Posted on

Creepy Crawlies-Diabetes and your feet

Share

Last night you got into bed and just as you started to relax, creepy crawly feeling start in your feet. Or BOOM, your feet jump. Maybe your mate turned to you and said: “How long are you going to keep moving those legs? Just go to sleep!” Sound familiar?{{more}}

Diabetes can affect the nerves in the feet in all kinds of strange ways, and this is what we will discuss today. It is referred to as peripheral diabetic neuropathy.

The longer you have had diabetes, and the higher your blood sugars have been, then the more likely you will eventually suffer some kind of nerve damage in your feet and hands. Many people immediately think of numbness, which is one of the most dangerous, even though not immediately life altering. So what if you can’t feel everything on your feet? No big deal, right? Wrong, HUGE deal. I have had several patients who never felt the bruise on their toes, the cut along the side of the foot, or even the nail into the bottom of the foot (yes, an iron nail). Several days later something smelled, or they noticed some liquid in their socks. Guess what? Infection. Most of those patients went on to have something cut off, either some toes or even the entire foot/leg. Once infection takes hold in the bones of someone with diabetes, it is very difficult to cure even with months of antibiotics. Sometimes an infection progressed so quickly that the flesh just died, and it had to be cut off immediately before the rest of the body became sick from it. If you have numbness on your feet, please be sure to WEAR COVERED SHOES THAT FIT WELL. Do NOT go barefoot. And every night, EVERY NIGHT, examine your feet carefully. If there is any break in the skin, clean it carefully and see your doctor as soon as possible.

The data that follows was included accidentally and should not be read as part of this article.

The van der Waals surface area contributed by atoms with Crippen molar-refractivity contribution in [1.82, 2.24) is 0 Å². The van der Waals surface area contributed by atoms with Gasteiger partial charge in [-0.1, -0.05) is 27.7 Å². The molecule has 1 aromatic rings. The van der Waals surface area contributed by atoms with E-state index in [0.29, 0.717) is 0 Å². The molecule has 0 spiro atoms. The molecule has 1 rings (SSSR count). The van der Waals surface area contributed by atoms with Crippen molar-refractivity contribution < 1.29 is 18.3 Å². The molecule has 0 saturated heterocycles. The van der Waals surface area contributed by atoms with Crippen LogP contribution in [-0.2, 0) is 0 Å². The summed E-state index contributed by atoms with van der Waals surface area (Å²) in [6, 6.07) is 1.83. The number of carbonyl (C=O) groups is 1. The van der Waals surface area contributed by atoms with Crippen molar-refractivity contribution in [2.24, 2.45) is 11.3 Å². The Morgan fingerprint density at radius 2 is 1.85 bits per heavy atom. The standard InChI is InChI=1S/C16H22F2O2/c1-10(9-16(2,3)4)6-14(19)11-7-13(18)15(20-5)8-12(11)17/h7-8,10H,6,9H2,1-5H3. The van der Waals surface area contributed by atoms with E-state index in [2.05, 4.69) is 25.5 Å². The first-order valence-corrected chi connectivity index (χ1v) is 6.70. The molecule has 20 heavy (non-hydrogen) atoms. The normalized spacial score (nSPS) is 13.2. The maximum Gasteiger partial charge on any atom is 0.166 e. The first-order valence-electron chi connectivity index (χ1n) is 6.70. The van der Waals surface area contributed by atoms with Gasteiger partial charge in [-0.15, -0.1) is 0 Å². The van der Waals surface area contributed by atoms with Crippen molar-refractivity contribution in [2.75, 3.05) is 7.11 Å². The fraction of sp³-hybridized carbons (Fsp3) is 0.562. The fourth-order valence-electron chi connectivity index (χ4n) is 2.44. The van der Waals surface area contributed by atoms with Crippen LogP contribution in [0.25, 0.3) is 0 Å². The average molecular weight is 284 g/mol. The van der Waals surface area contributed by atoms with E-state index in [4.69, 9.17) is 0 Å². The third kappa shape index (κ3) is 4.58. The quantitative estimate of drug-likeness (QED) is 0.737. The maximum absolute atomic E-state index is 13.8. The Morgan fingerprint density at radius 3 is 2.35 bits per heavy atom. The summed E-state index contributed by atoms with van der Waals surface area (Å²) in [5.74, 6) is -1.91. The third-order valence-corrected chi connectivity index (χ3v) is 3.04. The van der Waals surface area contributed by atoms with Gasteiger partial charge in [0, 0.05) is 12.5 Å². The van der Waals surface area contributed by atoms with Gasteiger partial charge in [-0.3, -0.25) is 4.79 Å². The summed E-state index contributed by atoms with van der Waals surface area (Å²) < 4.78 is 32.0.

The other kind of diabetic neuropathy that gets folks’ attention is the painful, bothersome kind. Here are a few examples: feeling like ants crawling on your feet and legs, tingling, sharp shooting pains, burning, itching not relieved with scratching, and cramping in the feet. Any of these or combinations may signal nerve damage in your feet.

“Jumpy legs” are another example of nerve damage in diabetics. The medical term is restless leg syndrome, and in fact there are other causes, but diabetes is a big one. Those of you who have it can testify that it is very disruptive. People with restless leg syndrome are often chronically tired because they never get enough sleep at night (their spouses also get little sleep since it keeps them awake, too!).

There are medications available to treat various diabetic neuropathies and restless leg syndrome. All of these, as well as the numbness, can improve if your blood sugars are brought down to normal. However, for many people, their sugars have run high for too long, so the damage may be permanent. As always, talk to your doctor; he/she will determine the best medications, if appropriate. YOUR job is to work on bringing your blood sugars down and keeping them down.

Take care of those feet. They have lots of places to take you in future.

Until next week, stay safe and healthy, Vincies!

Anita Ramsetty, MD
endodocs@endocrinehelp.com
Medical Director Endocrine Care Group
www.endocrinehelp.com
Tel: 843-798-4227

LAST NEWS